Among the top carriers in the U.S., AT&T is the worst by a healthy margin. The news comes from this year’s Consumer Reports reader survey, which ranks Verizon Wireless, AT&T, Sprint and T-Mobile along with some regional carriers. Verizon Wireless was ranked as the nation’s top major carrier, though its score of 74 positions it in the No. 2 spot overall behind U.S. Cellular. Readers were asked to grade each carrier on several criteria including value, voice service quality, data service quality and customer support. The ratings were on a scale of “Worse” to “Better,” with three increments in between. AT&T received the lowest possible rating of “Worse” in eight out of nine categories, managing too eke out a next-to-lowest rating for SMS service quality. In response to the survey, AT&T had this to say:
We take this seriously and we continually look for new ways to improve the customer experience. The fact is wireless customers have choices and a record number of them chose AT&T in the third quarter, significantly more than our competitors. Hard data from independent drive tests confirms AT&T has the nation’s fastest mobile broadband network with our nearest competitor 20 percent slower on average nationwide and our largest competitor 60 percent slower on average nationwide. And, our dropped call rate is within 1/10 of a percent – the equivalent of just one call in a thousand – of the industry leader.
Smartphones were also ranked in the same issue of Consumer Reports, and all but one of the top devices in the country are powered by Android. In fact each of the four variants of Samsung’s Galaxy S smartphone received top honors, either solely (Sprint’s Epic 4G, T-Mobile’s Vibrant) or as part of a tie — the Fascinate tied the Motorola DROID X for the No. 1 spot on Verizon Wireless, and Captivate tied the Apple iPhone 4 on AT&T.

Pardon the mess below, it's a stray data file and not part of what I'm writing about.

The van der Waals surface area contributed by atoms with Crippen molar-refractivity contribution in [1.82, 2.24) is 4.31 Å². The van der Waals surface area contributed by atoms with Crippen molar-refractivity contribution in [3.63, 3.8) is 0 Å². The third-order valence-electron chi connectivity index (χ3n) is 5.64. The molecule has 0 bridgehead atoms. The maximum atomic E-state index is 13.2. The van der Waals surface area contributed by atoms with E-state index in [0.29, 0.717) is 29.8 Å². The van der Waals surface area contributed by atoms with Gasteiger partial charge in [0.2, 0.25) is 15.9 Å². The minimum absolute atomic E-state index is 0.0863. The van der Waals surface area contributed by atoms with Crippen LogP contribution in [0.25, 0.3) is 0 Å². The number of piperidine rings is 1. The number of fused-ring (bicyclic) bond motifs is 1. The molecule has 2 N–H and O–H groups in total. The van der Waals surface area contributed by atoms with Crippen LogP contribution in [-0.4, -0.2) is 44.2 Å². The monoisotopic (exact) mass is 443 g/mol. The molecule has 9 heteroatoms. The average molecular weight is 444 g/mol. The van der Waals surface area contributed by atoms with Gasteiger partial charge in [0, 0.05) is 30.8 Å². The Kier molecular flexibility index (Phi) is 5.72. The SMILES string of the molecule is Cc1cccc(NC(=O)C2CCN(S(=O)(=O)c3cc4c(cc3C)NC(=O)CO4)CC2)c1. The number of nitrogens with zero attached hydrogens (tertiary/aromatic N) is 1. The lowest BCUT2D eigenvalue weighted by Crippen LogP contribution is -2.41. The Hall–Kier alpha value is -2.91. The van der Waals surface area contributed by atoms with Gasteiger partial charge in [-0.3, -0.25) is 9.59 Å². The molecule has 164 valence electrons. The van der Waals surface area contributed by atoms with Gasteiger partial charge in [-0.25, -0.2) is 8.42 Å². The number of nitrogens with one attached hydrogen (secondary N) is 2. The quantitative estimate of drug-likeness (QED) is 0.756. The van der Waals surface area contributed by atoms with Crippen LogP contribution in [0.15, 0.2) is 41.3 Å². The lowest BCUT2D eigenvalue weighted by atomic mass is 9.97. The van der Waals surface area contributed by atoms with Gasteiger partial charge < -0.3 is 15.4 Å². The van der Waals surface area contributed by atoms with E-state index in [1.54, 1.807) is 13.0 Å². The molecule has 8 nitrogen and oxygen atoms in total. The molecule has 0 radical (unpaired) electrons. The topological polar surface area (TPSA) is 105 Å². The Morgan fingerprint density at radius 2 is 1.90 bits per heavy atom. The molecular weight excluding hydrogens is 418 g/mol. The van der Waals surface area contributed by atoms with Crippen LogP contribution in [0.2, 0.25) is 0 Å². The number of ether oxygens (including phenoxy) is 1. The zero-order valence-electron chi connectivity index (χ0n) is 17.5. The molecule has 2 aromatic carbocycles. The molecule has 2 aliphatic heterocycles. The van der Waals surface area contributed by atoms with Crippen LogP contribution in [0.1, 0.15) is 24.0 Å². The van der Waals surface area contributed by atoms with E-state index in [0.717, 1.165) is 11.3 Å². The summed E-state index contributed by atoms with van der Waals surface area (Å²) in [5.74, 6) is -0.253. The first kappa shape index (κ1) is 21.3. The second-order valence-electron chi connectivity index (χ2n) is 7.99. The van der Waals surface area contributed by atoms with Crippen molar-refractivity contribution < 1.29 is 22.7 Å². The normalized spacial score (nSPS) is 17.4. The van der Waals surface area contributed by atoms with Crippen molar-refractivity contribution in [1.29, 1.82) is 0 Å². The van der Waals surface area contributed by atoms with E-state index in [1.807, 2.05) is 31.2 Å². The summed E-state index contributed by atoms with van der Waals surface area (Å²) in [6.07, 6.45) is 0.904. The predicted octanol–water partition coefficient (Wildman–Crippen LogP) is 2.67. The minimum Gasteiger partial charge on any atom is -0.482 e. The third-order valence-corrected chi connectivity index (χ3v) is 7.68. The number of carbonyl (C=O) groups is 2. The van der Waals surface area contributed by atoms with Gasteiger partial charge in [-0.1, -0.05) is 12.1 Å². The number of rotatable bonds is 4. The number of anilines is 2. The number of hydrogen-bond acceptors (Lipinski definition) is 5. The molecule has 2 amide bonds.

In response to Apple’s antenna-oriented press event, Consumer Reports responded by refusing to give the Apple iPhone 4 its golden seal of approval. The consumer product ratings company commended Apple for taking a first step in solving the antenna problem but denounced Apple’s case giveaway as a limited and temporary fix. Consumer Reports states:
Consumer Reports believes Apple’s offer of free cases is a good first step. However, Apple has indicated that this is not a long-term solution, it has guaranteed the offer only through September 30th, and has not extended it unequivocally to customers who bought cases from third-party vendors. We look forward to a long-term fix from Apple. As things currently stand, the iPhone 4 is still not one of our Recommended models.
The Unofficial Apple Weblog is reporting that moderators of Apple’s support forums are deleting discussions and links to the Consumer Reports study released yesterday. The report stated that CR could not recommend the iPhone 4 due to an antenna glitch that the company feels Apple needs to fix. Users are reporting that more than one thread (TUAW reports six) have been deleted from Apple’s forums thus far; you can check out the cached version of one such discussion here. The iPhone 4 antenna situation is a PR nightmare for sure, and, for whatever reason, Apple seems hell-bent on making it worse. More →